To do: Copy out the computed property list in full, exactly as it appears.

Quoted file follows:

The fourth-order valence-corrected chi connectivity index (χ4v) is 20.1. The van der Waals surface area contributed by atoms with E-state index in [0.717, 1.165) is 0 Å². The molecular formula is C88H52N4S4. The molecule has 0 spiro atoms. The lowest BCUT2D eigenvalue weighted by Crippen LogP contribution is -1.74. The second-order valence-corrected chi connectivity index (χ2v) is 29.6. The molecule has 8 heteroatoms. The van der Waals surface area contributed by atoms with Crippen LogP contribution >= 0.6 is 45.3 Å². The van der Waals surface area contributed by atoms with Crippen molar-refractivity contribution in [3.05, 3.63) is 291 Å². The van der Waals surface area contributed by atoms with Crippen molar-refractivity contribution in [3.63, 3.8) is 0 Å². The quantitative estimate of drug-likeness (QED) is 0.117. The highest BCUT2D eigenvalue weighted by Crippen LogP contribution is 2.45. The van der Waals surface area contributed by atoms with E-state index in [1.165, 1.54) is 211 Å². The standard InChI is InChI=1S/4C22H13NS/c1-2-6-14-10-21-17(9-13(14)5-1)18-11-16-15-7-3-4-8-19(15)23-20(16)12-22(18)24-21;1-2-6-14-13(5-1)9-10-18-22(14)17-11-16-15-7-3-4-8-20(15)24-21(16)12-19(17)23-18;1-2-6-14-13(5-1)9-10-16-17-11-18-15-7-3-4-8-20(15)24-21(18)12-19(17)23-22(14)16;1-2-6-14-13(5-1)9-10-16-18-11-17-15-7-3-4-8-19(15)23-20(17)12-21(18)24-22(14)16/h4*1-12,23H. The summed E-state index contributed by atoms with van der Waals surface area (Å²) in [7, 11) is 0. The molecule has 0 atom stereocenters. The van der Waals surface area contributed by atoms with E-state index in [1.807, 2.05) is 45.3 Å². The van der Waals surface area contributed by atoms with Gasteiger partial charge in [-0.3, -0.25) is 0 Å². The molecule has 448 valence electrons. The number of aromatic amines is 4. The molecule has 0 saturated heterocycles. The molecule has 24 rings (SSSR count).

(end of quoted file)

The fourth-order valence-corrected chi connectivity index (χ4v) is 20.1. The van der Waals surface area contributed by atoms with E-state index in [0.717, 1.165) is 0 Å². The molecular formula is C88H52N4S4. The molecule has 0 spiro atoms. The lowest BCUT2D eigenvalue weighted by Crippen LogP contribution is -1.74. The second-order valence-corrected chi connectivity index (χ2v) is 29.6. The molecule has 8 heteroatoms. The van der Waals surface area contributed by atoms with Crippen LogP contribution >= 0.6 is 45.3 Å². The van der Waals surface area contributed by atoms with Crippen molar-refractivity contribution in [3.05, 3.63) is 291 Å². The van der Waals surface area contributed by atoms with Crippen molar-refractivity contribution in [3.63, 3.8) is 0 Å². The quantitative estimate of drug-likeness (QED) is 0.117. The highest BCUT2D eigenvalue weighted by Crippen LogP contribution is 2.45. The van der Waals surface area contributed by atoms with E-state index in [1.165, 1.54) is 211 Å². The standard InChI is InChI=1S/4C22H13NS/c1-2-6-14-10-21-17(9-13(14)5-1)18-11-16-15-7-3-4-8-19(15)23-20(16)12-22(18)24-21;1-2-6-14-13(5-1)9-10-18-22(14)17-11-16-15-7-3-4-8-20(15)24-21(16)12-19(17)23-18;1-2-6-14-13(5-1)9-10-16-17-11-18-15-7-3-4-8-20(15)24-21(18)12-19(17)23-22(14)16;1-2-6-14-13(5-1)9-10-16-18-11-17-15-7-3-4-8-19(15)23-20(17)12-21(18)24-22(14)16/h4*1-12,23H. The summed E-state index contributed by atoms with van der Waals surface area (Å²) in [7, 11) is 0. The molecule has 0 atom stereocenters. The van der Waals surface area contributed by atoms with E-state index in [1.807, 2.05) is 45.3 Å². The van der Waals surface area contributed by atoms with Gasteiger partial charge in [-0.3, -0.25) is 0 Å². The molecule has 448 valence electrons. The number of aromatic amines is 4. The molecule has 0 saturated heterocycles. The molecule has 24 rings (SSSR count).